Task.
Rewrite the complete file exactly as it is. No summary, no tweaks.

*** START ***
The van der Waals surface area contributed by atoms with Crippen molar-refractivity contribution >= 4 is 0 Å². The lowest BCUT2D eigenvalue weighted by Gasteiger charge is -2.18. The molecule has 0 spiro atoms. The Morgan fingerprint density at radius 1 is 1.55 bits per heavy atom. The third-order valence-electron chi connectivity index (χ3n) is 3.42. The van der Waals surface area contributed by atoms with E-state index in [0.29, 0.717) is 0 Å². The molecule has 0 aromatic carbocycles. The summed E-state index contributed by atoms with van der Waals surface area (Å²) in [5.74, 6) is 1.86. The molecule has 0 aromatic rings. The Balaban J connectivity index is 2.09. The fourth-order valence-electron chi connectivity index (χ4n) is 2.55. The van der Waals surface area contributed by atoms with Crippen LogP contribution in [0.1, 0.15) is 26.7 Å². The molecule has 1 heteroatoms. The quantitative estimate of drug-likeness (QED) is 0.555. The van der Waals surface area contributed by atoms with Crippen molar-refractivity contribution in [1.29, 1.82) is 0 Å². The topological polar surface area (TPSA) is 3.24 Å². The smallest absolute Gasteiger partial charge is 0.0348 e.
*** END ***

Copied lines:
The van der Waals surface area contributed by atoms with Crippen molar-refractivity contribution >= 4 is 0 Å². The lowest BCUT2D eigenvalue weighted by Gasteiger charge is -2.18. The molecule has 0 spiro atoms. The Morgan fingerprint density at radius 1 is 1.55 bits per heavy atom. The third-order valence-electron chi connectivity index (χ3n) is 3.42. The van der Waals surface area contributed by atoms with E-state index in [0.29, 0.717) is 0 Å². The molecule has 0 aromatic carbocycles. The summed E-state index contributed by atoms with van der Waals surface area (Å²) in [5.74, 6) is 1.86. The molecule has 0 aromatic rings. The Balaban J connectivity index is 2.09. The fourth-order valence-electron chi connectivity index (χ4n) is 2.55. The van der Waals surface area contributed by atoms with Crippen LogP contribution in [0.1, 0.15) is 26.7 Å². The molecule has 1 heteroatoms. The quantitative estimate of drug-likeness (QED) is 0.555. The van der Waals surface area contributed by atoms with Crippen molar-refractivity contribution in [1.29, 1.82) is 0 Å². The topological polar surface area (TPSA) is 3.24 Å². The smallest absolute Gasteiger partial charge is 0.0348 e.